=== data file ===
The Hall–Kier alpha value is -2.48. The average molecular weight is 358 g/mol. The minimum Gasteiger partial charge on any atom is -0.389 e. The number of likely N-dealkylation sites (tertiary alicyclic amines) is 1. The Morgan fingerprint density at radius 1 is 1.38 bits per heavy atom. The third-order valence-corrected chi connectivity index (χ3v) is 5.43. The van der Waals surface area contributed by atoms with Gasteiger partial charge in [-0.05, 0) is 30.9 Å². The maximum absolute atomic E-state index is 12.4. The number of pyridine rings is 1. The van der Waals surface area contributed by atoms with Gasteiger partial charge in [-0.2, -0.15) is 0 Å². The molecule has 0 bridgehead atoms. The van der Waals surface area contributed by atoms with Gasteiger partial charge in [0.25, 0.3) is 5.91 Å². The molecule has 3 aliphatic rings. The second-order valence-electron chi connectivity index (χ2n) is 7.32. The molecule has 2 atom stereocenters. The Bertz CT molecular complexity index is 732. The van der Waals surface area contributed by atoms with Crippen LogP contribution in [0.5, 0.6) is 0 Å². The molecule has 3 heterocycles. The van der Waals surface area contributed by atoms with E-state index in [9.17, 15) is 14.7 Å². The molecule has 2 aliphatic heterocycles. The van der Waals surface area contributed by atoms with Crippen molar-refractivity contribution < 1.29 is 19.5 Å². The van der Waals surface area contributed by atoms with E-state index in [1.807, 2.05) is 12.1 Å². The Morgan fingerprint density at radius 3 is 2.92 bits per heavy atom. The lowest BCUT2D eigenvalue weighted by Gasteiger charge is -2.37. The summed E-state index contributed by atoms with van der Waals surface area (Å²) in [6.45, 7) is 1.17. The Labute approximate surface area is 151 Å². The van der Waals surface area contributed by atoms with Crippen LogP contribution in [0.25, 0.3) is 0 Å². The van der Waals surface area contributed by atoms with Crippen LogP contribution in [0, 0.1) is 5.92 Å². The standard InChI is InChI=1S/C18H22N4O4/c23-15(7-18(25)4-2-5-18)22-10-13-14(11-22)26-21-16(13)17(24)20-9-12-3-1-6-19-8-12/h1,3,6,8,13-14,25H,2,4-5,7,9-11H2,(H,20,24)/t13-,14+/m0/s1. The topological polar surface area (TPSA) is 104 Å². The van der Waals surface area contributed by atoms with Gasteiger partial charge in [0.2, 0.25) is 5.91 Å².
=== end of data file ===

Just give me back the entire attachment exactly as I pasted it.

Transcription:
The Hall–Kier alpha value is -2.48. The average molecular weight is 358 g/mol. The minimum Gasteiger partial charge on any atom is -0.389 e. The number of likely N-dealkylation sites (tertiary alicyclic amines) is 1. The Morgan fingerprint density at radius 1 is 1.38 bits per heavy atom. The third-order valence-corrected chi connectivity index (χ3v) is 5.43. The van der Waals surface area contributed by atoms with Gasteiger partial charge in [-0.05, 0) is 30.9 Å². The maximum absolute atomic E-state index is 12.4. The number of pyridine rings is 1. The van der Waals surface area contributed by atoms with Gasteiger partial charge in [-0.2, -0.15) is 0 Å². The molecule has 0 bridgehead atoms. The van der Waals surface area contributed by atoms with Gasteiger partial charge in [0.25, 0.3) is 5.91 Å². The molecule has 3 aliphatic rings. The second-order valence-electron chi connectivity index (χ2n) is 7.32. The molecule has 2 atom stereocenters. The Bertz CT molecular complexity index is 732. The van der Waals surface area contributed by atoms with Crippen LogP contribution in [0.5, 0.6) is 0 Å². The molecule has 3 heterocycles. The van der Waals surface area contributed by atoms with E-state index in [9.17, 15) is 14.7 Å². The molecule has 2 aliphatic heterocycles. The van der Waals surface area contributed by atoms with Crippen molar-refractivity contribution < 1.29 is 19.5 Å². The van der Waals surface area contributed by atoms with E-state index in [1.807, 2.05) is 12.1 Å². The Morgan fingerprint density at radius 3 is 2.92 bits per heavy atom. The lowest BCUT2D eigenvalue weighted by Gasteiger charge is -2.37. The summed E-state index contributed by atoms with van der Waals surface area (Å²) in [6.45, 7) is 1.17. The Labute approximate surface area is 151 Å². The van der Waals surface area contributed by atoms with Crippen LogP contribution in [0.25, 0.3) is 0 Å². The van der Waals surface area contributed by atoms with Crippen LogP contribution in [0, 0.1) is 5.92 Å². The standard InChI is InChI=1S/C18H22N4O4/c23-15(7-18(25)4-2-5-18)22-10-13-14(11-22)26-21-16(13)17(24)20-9-12-3-1-6-19-8-12/h1,3,6,8,13-14,25H,2,4-5,7,9-11H2,(H,20,24)/t13-,14+/m0/s1. The topological polar surface area (TPSA) is 104 Å². The van der Waals surface area contributed by atoms with Gasteiger partial charge in [0.2, 0.25) is 5.91 Å².